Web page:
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General History of Afrofuturism and a Close Up Look at How it Influences Hip Hop

Wakanda Forever Still | ©Disney
Wakanda Forever Still | ©Disney

Afrofuturism is a genre and aesthetic built around Black history, culture, experience and agency; it incorporates science-fiction, technology, fantasy, and futuristic elements into disciplines like literature, music, fashion, and the visual arts. Often utilizing contemporary social movements or popular culture as backdrops, Afrofuturism reimagines, reinterprets and reclaims the past and present for a more empowering future.

The term Afrofuturism was first introduced by author, lecturer, and scholar Mark Dery. In his 1994 essay “Black to the Future,” he describes the concept as “speculative fiction that treats African-American themes and addresses African-American concerns in the context of 20th century technoculture.” But elements of Afrofuturism have arguably been a part of art, literature, and music at least since the birth of modern science fiction at the beginning of the 19th century.

In the United States, classic-style comic books and graphic novels played an important role in the evolution of the Afrofuturism movement. Writers and artists like Jack Kirby — creator of Marvel superheroes such as Captain America, the Avengers, and the Black Panther — appealed to the Afrofuturist love of fantastic tales and supernatural characters who overcame all the odds. Hope through adversity was a shared concept with enduring appeal for good reason.

From the time of institutional slavery to the Civil Rights era, Afrofuturism was ushered along by generations of Black creatives. It’s impossible to write a fully accurate history of black speculative fiction because very little is known about the dime novel authors of the 19th century and the pulp magazine writers of the early 20th century, including their ethnicity. But American physician, military officer, and writer Martin Delany was a prominent figure of the early genre.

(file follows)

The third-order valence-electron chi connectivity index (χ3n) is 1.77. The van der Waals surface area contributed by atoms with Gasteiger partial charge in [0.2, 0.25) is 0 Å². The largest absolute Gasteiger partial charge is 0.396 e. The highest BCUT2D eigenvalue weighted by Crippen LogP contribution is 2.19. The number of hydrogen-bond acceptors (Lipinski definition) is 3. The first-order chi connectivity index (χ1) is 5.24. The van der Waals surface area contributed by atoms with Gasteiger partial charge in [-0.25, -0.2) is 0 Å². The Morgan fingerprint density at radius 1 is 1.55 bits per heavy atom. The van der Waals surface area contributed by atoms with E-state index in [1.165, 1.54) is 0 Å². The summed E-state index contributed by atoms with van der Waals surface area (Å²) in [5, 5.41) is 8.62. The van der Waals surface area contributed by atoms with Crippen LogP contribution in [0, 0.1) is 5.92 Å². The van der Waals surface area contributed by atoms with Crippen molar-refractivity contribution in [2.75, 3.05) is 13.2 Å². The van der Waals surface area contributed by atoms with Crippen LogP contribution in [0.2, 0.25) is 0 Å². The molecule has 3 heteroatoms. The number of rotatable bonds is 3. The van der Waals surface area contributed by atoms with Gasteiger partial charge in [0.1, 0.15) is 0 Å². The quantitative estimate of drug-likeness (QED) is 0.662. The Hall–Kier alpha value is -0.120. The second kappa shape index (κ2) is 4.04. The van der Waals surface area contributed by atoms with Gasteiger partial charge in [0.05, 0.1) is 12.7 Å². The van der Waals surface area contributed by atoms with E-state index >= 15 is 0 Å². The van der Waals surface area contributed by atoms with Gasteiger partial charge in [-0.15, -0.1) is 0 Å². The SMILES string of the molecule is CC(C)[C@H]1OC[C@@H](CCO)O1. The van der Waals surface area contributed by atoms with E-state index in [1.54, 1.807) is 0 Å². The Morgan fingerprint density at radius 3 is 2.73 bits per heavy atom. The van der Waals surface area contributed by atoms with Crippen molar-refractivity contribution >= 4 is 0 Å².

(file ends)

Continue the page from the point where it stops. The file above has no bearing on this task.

The dawn of the Space Age was another major inspiration for Afrofuturism. Originally from Alabama, activist, cosmic philosopher, poet, and avant-garde jazz giant Sun Ra (born Herman Poole Blount) claimed to have traveled to Saturn where he was inspired to use music to heal humanity. Seeing connections between ancient Egypt and space exploration, he took his name from the Egyptian sun god and used a mixture of Egyptian and space imagery in his costumes.

Modern day Afrofuturism, in its own right, stands as a successor to the Black Arts Movement. Octavia Butler, for example – widely referred to as the “mother of Afrofuturism” – decided that it was necessary to write her lived experience into science fiction, which was dominated by white male authors. So, she combined African mythology with social activism to conjure images of alternate Black worlds in her works between the 1970s and 2000s.

But Afrofuturism is not just about creating alternate worlds; it can also offer an escape from trouble in the real world and be used as a tool for examining the problems Black people are facing globally. As a culture that was always connected to comic books, novels and popular films, it shouldn’t be a revelation that Afrofuturism and its adjacent themes are as prominently embraced by so many Hip-Hop artists.

Hip hop has always had Afrofuturism in its DNA. Young b-boys and b-girls in the Bronx escaped the severity of their circumstances via dance, song and visual art, while adopting personas and monikers that evoked superheroes and science fiction. "Grandmaster Flash" took his name from the fictional space hero; Afrika Bambaataa's Soulsonic Force embraced futuristic sounds and fused them with the spirit of the Zulu Nation.